# Lesson Using sequences to solve more advanced math problems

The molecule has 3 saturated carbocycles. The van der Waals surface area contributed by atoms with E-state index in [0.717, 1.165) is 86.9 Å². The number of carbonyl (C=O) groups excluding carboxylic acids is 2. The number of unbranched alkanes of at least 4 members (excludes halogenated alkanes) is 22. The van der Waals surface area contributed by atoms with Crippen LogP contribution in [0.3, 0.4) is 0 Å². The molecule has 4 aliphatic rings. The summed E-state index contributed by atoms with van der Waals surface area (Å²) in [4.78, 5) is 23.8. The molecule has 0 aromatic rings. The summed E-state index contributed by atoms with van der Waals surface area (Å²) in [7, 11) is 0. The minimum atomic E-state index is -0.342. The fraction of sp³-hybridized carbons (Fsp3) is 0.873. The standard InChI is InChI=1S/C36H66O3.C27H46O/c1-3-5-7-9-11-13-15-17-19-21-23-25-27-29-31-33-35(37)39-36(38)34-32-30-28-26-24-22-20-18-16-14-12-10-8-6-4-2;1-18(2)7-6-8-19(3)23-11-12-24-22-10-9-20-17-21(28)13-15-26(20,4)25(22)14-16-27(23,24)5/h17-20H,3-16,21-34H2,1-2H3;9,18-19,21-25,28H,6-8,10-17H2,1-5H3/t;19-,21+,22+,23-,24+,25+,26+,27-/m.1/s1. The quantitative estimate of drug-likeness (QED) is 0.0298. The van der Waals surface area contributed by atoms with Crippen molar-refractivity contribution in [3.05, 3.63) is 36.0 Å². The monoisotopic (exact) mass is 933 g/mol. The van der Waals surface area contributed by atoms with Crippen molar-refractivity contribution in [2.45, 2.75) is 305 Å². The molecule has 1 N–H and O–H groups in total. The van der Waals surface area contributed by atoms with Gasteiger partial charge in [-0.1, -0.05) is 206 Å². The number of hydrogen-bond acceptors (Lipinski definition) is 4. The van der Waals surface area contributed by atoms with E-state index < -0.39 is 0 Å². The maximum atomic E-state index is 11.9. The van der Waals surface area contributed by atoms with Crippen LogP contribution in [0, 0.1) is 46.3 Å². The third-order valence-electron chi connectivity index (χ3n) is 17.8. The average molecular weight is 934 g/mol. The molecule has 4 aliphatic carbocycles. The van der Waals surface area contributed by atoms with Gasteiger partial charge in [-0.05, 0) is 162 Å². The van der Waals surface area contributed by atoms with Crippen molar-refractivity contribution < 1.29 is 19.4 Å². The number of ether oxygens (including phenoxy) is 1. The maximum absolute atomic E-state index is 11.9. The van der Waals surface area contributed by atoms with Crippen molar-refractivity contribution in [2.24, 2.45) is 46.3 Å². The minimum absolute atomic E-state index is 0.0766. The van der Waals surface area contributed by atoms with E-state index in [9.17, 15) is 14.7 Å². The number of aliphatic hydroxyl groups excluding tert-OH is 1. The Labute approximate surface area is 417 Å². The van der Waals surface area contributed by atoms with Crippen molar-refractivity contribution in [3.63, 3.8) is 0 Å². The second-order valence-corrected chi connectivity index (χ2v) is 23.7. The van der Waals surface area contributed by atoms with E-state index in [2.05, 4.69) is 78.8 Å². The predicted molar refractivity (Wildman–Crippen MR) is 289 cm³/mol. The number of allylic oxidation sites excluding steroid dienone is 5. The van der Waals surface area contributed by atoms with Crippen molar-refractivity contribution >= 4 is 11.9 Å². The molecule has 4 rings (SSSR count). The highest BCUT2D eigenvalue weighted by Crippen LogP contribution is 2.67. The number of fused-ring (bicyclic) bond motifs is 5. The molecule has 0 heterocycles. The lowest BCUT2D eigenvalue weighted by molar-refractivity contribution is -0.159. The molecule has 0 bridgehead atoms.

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 This Lesson (Using sequences to solve more advanced math problems) was created by by richard1234(5390)  : View Source, ShowAbout richard1234: MIT undergrad next year, part time mathematics tutor. Participated in USAMO and ARML. A sequence is a (finite or infinite) set of numbers such as 1, 2, 3, 4, ... or 96, 48, 24, ... that follows some sort of recursion or formula. In this lesson we will solve different math problems involving sequences. Example 1: Find five consecutive integers that sum up to 405. Solution: Instead of implementing a guess-and-check method, suppose the five integers were x, x+1, x+2, x+3, and x+4. Their sum is 405, so we have x + x+1 + x+2 + x+3 + x+4 = 405 5x + 10 = 405 x = 79 The five integers are 79, 80, 81, 82, and 83. This example involved a purely algebraic solution. The next example uses a sequence to prove a well-known theorem. Example 2: Prove that the sum of the first n odd positive integers is . Solution: Proceed by mathematical induction. We know the case is true for n = 1, n = 2 , as , . Now suppose the statement is true for some n = k, i.e. 1+3+5+...+(2k-1) = k^2. We wish to prove that it holds for n = k+1. The sum of the first k+1 odd positive integers is 1+3+5+...+(2k-1)+(2k+1). We have claimed that 1+3+5+...+(2k-1) = k^2 so this sum becomes k^2 + (2k+1) = (k+1)^2. Thus, if the theorem holds for some k, it will hold for k+1, and the induction is complete. Example 3: The Fibonacci sequence is defined a_1 = a_2 = 1, and a_k = a_(k-1) + a_(k-2). In other words, this is the sequence 1, 1, 2, 3, 5, 8, 13, etc. Prove that every fifth number in the sequence is divisible by 5. Solution: One surefire way is to write the sequence modulo 5 and find iterative sequences. Modulo 5, the sequence becomes 1, 1, 2, 3, 0, 3, 3, 1, 4, 0, 4, 4, 3, 2, 0, 2, 2, 4, 1, 0, 1, 1, 2, 3, 0 This shows that a_21 and a_22 are congruent modulo 5, and the sequence repeats every 20 terms. As a_5, a_10, a_15, and a_20 are all 0 modulo 5, then all other a_5n will be congruent to 0 mod 5 (i.e. divisible by 5). Example 4: Derive a formula for the sum of an infinite geometric sequence (assume that the sequence converges) Let . Multiplying both sides by r, we have . The left hand side is equivalent to , or , so we have x-1 = rx x - rx = 1 x(1 - r) = 1 x = 1/(1 - r). This lesson has been accessed 4369 times.